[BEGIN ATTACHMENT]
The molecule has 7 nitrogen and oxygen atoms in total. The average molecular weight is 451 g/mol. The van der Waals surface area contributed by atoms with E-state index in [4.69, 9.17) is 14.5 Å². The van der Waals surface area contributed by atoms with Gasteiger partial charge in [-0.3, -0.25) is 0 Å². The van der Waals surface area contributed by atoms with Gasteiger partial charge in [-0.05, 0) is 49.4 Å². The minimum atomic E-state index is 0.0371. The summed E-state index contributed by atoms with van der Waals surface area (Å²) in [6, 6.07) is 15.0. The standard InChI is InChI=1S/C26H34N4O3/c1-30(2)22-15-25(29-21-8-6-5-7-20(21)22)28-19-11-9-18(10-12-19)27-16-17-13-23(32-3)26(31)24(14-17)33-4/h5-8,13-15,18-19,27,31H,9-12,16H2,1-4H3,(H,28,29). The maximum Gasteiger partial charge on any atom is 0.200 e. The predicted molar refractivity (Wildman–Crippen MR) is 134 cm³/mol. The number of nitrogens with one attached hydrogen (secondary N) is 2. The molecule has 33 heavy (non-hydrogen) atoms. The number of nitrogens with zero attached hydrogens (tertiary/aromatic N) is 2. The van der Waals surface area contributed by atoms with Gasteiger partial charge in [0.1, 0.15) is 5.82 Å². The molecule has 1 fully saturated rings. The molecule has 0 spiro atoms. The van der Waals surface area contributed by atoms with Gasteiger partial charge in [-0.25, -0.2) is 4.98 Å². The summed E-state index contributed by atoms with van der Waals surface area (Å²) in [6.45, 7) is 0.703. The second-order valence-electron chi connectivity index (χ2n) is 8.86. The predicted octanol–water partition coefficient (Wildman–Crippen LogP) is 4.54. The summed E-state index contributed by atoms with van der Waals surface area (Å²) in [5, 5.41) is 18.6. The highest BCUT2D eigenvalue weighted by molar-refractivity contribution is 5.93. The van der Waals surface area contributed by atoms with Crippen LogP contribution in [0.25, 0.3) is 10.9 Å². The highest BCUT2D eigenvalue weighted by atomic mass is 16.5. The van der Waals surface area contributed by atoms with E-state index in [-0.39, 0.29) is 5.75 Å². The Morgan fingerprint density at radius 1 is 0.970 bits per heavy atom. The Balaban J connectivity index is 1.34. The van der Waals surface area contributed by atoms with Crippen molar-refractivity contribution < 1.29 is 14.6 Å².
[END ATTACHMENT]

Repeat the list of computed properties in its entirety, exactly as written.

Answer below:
The molecule has 7 nitrogen and oxygen atoms in total. The average molecular weight is 451 g/mol. The van der Waals surface area contributed by atoms with E-state index in [4.69, 9.17) is 14.5 Å². The van der Waals surface area contributed by atoms with Gasteiger partial charge in [-0.3, -0.25) is 0 Å². The van der Waals surface area contributed by atoms with Gasteiger partial charge in [-0.05, 0) is 49.4 Å². The minimum atomic E-state index is 0.0371. The summed E-state index contributed by atoms with van der Waals surface area (Å²) in [6, 6.07) is 15.0. The standard InChI is InChI=1S/C26H34N4O3/c1-30(2)22-15-25(29-21-8-6-5-7-20(21)22)28-19-11-9-18(10-12-19)27-16-17-13-23(32-3)26(31)24(14-17)33-4/h5-8,13-15,18-19,27,31H,9-12,16H2,1-4H3,(H,28,29). The maximum Gasteiger partial charge on any atom is 0.200 e. The predicted molar refractivity (Wildman–Crippen MR) is 134 cm³/mol. The number of nitrogens with one attached hydrogen (secondary N) is 2. The molecule has 33 heavy (non-hydrogen) atoms. The number of nitrogens with zero attached hydrogens (tertiary/aromatic N) is 2. The van der Waals surface area contributed by atoms with Gasteiger partial charge in [0.1, 0.15) is 5.82 Å². The molecule has 1 fully saturated rings. The molecule has 0 spiro atoms. The van der Waals surface area contributed by atoms with Gasteiger partial charge in [-0.25, -0.2) is 4.98 Å². The summed E-state index contributed by atoms with van der Waals surface area (Å²) in [6.45, 7) is 0.703. The second-order valence-electron chi connectivity index (χ2n) is 8.86. The predicted octanol–water partition coefficient (Wildman–Crippen LogP) is 4.54. The summed E-state index contributed by atoms with van der Waals surface area (Å²) in [5, 5.41) is 18.6. The highest BCUT2D eigenvalue weighted by molar-refractivity contribution is 5.93. The van der Waals surface area contributed by atoms with Crippen LogP contribution in [0.25, 0.3) is 10.9 Å². The highest BCUT2D eigenvalue weighted by atomic mass is 16.5. The van der Waals surface area contributed by atoms with E-state index in [-0.39, 0.29) is 5.75 Å². The Morgan fingerprint density at radius 1 is 0.970 bits per heavy atom. The Balaban J connectivity index is 1.34. The van der Waals surface area contributed by atoms with Crippen molar-refractivity contribution < 1.29 is 14.6 Å².